New IETF SDN Drafts

New IETF SDN Drafts

Parliament2

New IETF SDN Drafts

New IETF SDN Drafts: A Service Provider SDN IETF Draft: There are four new drafts submitted to the IETF in the past few days. These are all informational drafts and a “work in progress” for the 6 month period after submission. It would be reasonable to expect vendors to seek some disruption to be triggered by having multiple standards bodies get involved to have favorable standards fall in their direction. The most recent split is  TRILL and SPB, between the IEEE and IETF slowed that process to a snails pace. IETF, the ONF and the RETF are all either doing or beginning the process of weighing in on standards. Each have unique properties, for example the ONF (Open Networking Foundation) does not have any networking device vendors on it’s voting board. Regardless of where these standards and definitions come from the results need to remain open in as many sense of the word possible for the industry to take a run at some efficient and smart abstraction.

Cisco, MPLS and OpenFlow: Defense or Offense?
  1. This was submitted by Jan Medved of Cisco who is the chair of the ONF Hybrid Working Group.
  2. The management (northbound) application is the UI from which the operator will provision the pseudowire circuit.
  3. The draft does not include how the other than a traditional push and pop of the transport label on ingress and egress from the LSP.
  4. There is an OAM engine on the head and tail of the circuit. The tail engine detects the failure while the headend provisions the failover over LSP.
  5. The OpenFlow switch has one dedicated flow table and one dedicated table-group table. The table-group table is typically thought to be used for OAM, BFD, bcast and mcast.
  6. The OF switch has to support matching on input port and the label stack mpls label and bottom of stack label.

Use Cases for ALTO with SDN (Huawei and Telefonica)

Application-Layer Traffic Optimization (ALTO) is the marrying application awareness and the underlying substrate which is one of the primary use cases of SDN in NSPs and CDNs. This reads like a nortbound application that will orchestrate controller domains with coarse aggregate data through extensions. A signaling protocol is not identified in the draft. That signalling would be the Northbound controller interaction to the ALTO server. Some use cases and dependencies for path selection identified are QOS metrics, Bandwidth on Demand, bandwidth availability, delay, CDN ranking and cost maps. I love the idea of working in a brokerage of transport costs in maybe even creating a bandwidth commodities market.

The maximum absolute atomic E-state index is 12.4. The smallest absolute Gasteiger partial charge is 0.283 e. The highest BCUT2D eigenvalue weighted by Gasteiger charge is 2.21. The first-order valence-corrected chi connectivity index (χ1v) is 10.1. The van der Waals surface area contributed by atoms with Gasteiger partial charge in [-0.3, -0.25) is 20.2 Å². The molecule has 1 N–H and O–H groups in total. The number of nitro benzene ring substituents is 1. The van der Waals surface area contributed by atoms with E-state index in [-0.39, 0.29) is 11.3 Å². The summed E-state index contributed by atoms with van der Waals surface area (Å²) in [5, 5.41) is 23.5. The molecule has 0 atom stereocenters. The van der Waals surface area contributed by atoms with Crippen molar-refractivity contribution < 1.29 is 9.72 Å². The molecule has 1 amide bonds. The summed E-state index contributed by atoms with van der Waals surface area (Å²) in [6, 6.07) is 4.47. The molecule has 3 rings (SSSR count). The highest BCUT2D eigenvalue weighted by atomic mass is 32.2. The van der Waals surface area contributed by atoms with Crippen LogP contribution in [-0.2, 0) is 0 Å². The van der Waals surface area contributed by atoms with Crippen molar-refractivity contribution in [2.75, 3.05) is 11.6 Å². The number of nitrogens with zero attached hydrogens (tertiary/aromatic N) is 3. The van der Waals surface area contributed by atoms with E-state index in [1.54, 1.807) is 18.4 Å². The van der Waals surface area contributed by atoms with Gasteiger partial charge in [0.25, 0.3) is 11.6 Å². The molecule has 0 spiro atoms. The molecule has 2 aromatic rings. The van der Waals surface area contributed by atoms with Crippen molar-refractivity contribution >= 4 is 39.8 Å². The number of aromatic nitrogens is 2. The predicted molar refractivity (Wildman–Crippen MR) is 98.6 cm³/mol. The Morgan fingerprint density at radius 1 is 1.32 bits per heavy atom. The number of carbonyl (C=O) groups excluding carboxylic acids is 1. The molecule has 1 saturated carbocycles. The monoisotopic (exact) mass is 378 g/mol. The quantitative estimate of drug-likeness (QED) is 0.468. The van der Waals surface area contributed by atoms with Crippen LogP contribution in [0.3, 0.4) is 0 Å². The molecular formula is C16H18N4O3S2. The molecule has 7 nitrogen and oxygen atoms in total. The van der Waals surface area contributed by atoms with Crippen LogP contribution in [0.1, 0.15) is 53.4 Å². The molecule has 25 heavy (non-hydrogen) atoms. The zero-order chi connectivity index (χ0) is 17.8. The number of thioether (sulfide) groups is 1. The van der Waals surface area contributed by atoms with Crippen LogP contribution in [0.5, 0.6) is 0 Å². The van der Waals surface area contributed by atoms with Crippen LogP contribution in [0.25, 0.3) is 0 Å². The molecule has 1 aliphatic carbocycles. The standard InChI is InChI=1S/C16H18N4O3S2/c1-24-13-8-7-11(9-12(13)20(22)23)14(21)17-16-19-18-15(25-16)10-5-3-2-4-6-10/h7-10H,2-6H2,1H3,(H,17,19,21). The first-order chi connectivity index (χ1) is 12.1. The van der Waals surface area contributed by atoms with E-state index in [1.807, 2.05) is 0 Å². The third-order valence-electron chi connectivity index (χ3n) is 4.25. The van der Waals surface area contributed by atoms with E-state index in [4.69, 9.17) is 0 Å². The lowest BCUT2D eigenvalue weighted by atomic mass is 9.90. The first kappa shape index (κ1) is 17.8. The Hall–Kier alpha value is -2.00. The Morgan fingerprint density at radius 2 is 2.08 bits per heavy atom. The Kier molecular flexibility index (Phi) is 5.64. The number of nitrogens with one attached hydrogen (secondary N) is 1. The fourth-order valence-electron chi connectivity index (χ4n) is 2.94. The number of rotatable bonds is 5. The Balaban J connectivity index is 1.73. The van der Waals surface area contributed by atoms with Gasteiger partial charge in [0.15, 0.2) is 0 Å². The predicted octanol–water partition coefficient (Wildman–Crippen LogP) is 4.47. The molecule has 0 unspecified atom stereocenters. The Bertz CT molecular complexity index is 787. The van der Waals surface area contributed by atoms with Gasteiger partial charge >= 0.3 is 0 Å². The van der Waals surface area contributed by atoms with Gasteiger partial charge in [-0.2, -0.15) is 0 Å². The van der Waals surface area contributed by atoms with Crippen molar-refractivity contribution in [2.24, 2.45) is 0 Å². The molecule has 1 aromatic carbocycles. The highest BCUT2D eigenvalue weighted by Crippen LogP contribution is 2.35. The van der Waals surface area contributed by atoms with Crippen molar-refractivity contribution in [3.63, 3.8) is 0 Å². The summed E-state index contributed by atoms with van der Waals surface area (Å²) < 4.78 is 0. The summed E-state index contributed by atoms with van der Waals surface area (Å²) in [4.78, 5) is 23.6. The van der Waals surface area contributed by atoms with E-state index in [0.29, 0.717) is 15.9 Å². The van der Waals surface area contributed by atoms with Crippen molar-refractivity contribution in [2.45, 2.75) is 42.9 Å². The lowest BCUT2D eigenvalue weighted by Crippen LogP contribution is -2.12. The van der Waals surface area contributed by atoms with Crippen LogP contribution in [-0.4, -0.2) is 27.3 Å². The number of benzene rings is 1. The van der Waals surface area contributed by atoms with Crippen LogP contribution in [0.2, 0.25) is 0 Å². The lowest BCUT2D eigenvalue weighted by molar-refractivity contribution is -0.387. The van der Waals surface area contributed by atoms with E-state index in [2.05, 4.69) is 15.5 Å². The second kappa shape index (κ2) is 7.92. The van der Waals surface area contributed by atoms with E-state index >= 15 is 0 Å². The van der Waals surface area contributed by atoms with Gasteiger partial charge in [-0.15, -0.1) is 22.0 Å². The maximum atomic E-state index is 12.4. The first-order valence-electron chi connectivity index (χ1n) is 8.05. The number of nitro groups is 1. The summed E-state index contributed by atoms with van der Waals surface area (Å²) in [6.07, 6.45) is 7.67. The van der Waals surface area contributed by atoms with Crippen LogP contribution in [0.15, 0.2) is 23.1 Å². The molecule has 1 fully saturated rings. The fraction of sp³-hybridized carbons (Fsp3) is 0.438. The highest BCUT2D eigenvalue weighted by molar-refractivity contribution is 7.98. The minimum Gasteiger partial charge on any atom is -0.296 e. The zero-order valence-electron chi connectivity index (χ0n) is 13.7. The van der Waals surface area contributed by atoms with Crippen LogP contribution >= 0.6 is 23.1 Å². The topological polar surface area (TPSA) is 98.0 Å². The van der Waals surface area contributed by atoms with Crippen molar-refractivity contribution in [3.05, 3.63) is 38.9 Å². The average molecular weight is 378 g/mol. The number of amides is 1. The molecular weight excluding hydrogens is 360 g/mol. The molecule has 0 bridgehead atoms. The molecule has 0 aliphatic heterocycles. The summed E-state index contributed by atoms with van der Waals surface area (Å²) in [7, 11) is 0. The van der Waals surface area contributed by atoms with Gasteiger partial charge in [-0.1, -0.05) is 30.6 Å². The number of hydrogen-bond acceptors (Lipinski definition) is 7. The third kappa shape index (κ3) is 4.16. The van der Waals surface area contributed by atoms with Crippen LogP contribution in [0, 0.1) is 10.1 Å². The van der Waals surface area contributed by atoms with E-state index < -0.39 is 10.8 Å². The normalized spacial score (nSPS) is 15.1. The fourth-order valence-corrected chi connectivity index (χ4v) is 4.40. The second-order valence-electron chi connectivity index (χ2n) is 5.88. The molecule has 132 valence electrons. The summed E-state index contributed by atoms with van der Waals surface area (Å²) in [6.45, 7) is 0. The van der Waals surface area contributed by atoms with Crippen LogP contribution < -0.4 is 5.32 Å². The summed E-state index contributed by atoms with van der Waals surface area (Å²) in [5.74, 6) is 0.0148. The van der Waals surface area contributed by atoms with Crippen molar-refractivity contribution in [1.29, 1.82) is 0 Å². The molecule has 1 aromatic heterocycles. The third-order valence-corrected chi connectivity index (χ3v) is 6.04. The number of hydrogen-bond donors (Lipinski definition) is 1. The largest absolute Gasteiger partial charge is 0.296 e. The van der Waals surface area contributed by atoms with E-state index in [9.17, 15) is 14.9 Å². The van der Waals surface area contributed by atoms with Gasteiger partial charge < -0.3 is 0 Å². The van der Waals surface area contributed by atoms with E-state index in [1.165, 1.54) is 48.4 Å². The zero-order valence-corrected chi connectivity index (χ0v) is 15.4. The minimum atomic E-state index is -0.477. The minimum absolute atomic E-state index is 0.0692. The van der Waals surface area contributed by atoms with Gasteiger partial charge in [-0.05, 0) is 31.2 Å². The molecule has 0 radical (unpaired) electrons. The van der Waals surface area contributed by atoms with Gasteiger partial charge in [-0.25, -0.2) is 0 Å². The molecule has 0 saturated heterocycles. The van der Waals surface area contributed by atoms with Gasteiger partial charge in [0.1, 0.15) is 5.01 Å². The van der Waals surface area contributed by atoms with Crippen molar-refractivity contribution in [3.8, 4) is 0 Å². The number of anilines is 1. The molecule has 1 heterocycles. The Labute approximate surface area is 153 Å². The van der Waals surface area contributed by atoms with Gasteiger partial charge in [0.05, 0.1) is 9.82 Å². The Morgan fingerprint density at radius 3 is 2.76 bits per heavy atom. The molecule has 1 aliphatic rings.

SDNi: A Message Exchange Protocol for SDN (Huawei and Telefonica)

SDNi is a protocol proposed for the interface between Software Defined Networking (SDN) domains. An SDN domain has been shaping up to be an SDN subset of the overall network that is made up of a collection of SDN domains. It is probably similar to the reasons we carve failure domains today along with an natural migration path potentially from existing to SDN. OpenFlow or is a north-south transaction from OF enabled hardware making up the data plane(encompassing forwarding) to the controller containing the decoupled control plane. SDNi is an east-west protocol that interconnects controller and the exchange reach ability information.

A single flow can be extended across SDN domains with one controller lookup. This would de-duplicate multiple policy (firewall, PBR, load balancing etc) classification as a flow traverses multiple SDN domains. Sounds an awful lot like an label switch path (LSP) forwarding equivalency class (FEC) on ingress into an label edge router (LER) MPLS domain and choose a path if multiple paths exist. Ok that was too many acronyms. It references that reachability (hosts maybe even presumably even mac) could be exchanged with BGP or SIP over SCTP extensions. It explicitly states that it is to exchange information under the same operator implying it is out of scope to be AS-to-AS peering. This was submitted by Huawei and Telefonica.

MPLS-TP PseudoWire Configuration using OpenFlow 1.3

The proposal draft-medved-pwe3-of-config-00 titled MPLS-TP PseudoWire Configuration using OpenFlow submitted by Cisco describes a method by which MPLS-TP Pseudowires (PW) can be configured using OpenFlow 1.3. In addition to the provisioning of the PWs this document also specifies how to enact OAM for these PWs using standard IETF conventions defined by the GAL label method. The primary goal of this document is to show a simple and yet flexible method using tools from the emerging SDN toolkit as opposed to a vendor driven provisioning system.

OpenFlow and MPLS

Figure 1. MPLS-TP SDN Reference Topology